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These Guys Really Are Good

For a blissful week, Tiger Woods had the best power game in Washington.

By 7.10.07

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This past week something amazing happened in Washington, D.C. Washingtonians put aside political differences, cheered competitors on, and had a great time -- all for a good cause! What was the reason for this sudden change in character? Two words: Tiger Woods.

When Washington wants to be hospitable, and charitable, she does so on a grand scale. Yet, obsessed 24/7 with her own internal power structure, sometimes she needs an outsider to show her the path back to human kindness. Tiger Woods, one of the best athletes of all time, reminded us all how easy it can be to give back.

Tiger Woods, the Tiger Woods Foundation (whose good work also extends to the D.C. area), and the PGA Tour combined forces to bring the AT&T National to Congressional Country Club in Potomac, Maryland, July 3-8. Replete with big name players and big time sponsors, Tiger's Foundation and the Tour pulled the event off in 116 days. That is a little less than four months time. For a tournament that expects a daily average of 35,000 spectators, that is quite a feat by any standard. But Tiger's Foundation and the Tour know how to put on such an event, and the key is those three little magical words they understand inside and out -- organization, organization, organization. The presidential campaigns today would do well to steal a page out of that playbook.

D.C., being D.C. though, couldn't help but show a few fleeting signs of its schizophrenic nature. The course and weather were challenging and oppressive, the players tried to make heads or tails of the slow greens, and yet the crowds were jubilant to be watching a sport as entertaining as the newly elected Democrat Congress. As with any good Washington story, alas, there had to be a sacrifical lamb. Phil Mickelson, always a crowd pleaser and the world's No. 2 golfer, after a disastrous double bogey on the 16th on Friday, failed to make the final cut. He did, however, succeed in making the rest of us feel just a little bit better about our own games.

With lots of fine play by many fine players and a flip-flopping of the leaderboard on Sunday, there was never a dull moment to sit back, but every reason to marvel about being at the famed Congressional. Faced with such competition, Washington couldn't help but trot out a few or her own big shots. Former President George H.W. Bush had the honor of hitting the Inaugural drive of the tournament, Secretary of State Condoleezza Rice made an appearance on Friday, and even Maryland Governor Martin O'Malley -- who'd love to be Hillary's veep -- stopped by late Sunday to watch the leaders come in.

But the real celebrities of the tournament were the men and women the AT&T National hosted by Tiger Woods was dedicated to -- our Armed Forces. Tiger, who wanted to thank our military for what they do for us (lest we ever forget) and whose father was in the Special Forces, personally ensured that any active military that came to the event were able to watch for free. Besides the occasional happy hour the word "free" is rarely used, much less ever applicable, in Washington. Special transportation was even arranged for troops wounded in action to come to the course from Walter Reed and Bethesda Medical Center each day of play. Could there be a more perfect locale for such an event over the Fourth of July holiday? Nope.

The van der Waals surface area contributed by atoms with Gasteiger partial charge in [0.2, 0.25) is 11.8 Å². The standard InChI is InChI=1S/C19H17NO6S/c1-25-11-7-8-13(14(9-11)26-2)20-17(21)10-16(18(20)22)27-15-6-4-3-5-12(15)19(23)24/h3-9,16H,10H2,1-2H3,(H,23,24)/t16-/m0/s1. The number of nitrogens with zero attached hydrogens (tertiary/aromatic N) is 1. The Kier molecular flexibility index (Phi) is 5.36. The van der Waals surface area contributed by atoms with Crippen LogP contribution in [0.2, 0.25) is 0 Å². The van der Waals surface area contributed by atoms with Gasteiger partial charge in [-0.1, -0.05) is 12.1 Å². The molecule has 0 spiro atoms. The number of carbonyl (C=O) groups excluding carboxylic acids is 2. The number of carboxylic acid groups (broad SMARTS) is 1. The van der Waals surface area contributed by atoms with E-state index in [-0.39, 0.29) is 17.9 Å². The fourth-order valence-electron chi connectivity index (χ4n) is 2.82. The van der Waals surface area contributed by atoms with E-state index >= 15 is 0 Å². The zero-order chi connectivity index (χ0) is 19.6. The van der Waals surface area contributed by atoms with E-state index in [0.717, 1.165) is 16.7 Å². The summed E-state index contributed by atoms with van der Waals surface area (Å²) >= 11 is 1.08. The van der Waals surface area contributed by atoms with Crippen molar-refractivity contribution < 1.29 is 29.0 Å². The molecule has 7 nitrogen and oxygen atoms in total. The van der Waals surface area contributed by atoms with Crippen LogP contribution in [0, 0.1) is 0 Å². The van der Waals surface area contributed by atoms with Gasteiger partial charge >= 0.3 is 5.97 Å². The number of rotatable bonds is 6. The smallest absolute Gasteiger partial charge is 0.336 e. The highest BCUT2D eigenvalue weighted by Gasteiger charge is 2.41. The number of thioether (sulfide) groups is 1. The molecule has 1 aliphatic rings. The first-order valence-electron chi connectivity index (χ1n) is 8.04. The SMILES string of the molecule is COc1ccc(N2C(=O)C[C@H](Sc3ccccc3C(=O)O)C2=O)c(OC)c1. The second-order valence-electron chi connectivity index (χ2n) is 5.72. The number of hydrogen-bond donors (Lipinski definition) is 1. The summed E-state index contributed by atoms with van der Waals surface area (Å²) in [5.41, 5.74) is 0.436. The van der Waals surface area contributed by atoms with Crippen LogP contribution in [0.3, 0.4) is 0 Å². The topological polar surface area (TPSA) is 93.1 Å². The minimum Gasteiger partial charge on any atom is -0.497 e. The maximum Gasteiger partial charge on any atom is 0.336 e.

Following Tiger's lead, the PGA Tour ran a new commercial on TV for the tournament that was a takeoff on its advertising slogan "These Guys Are Good." The Tour not only pulled together a montage of the best shots by the players then black screened to the words, "These Guys Are Good," but added a montage of our military fighting and helping others, ending with the words, "These Guys Are Great." A hole in one.

Perched in a skybox along the 18th on Sunday afternoon, with cool Tiger's in hand (two parts Grey Goose, two parts cranberry, which by day's end turned into three parts Goose, splash cran while I stuck to the Tiger-tini -- all cran), we watched the players as they made their final approaches. Representatives from each branch of the military waited in the shade of one of the skyboxes across the way and walked onto the fairway to announce the player's arrival at the hole.

The spectators shouted to each passing golfer, "Shake his hand!" Intent on finishing the game, but not without that golf etiquette that attracts players and fans alike, the majority of the players nodded and took off their golf caps in deference to the soldier at post -- Justin Rose (a Brit!) being the only exception that I saw to walk over and shake a soldier's hand on the final approach. A huge American flag levitated on the 10th tee, held up by members of the military for the crowd to see at the 18th. And then there was silence, Tiger was coming.

There is no denying Tiger's charisma and power -- the real power player in Washington for the week. Like bees to honey, spectators had followed him over hill, over dale, traversing Congressional's grassy trails in the 100 degree heat every day. With a master's stroke Tiger hit his second shot on the Par 4, the ball landing just a few feet from the 18th hole. He didn't disappoint. Amid whooping cheers Tiger birdied the 18th where the crowd had seen enough balls go into the water to choke a crocodile.

Baggar Vance said that golf is "a game that can't be won, only played." Although Tiger didn't win his Inaugural tournament, I hope he didn't mind, not after all the generosity and pleasure he brought to Washington, D.C., for a few summer days in 2007. Let's all be gracious guests, thank him, and hope they all return year after year.

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About the Author

Amy K. Mitchell is a former managing editor of The American Spectator.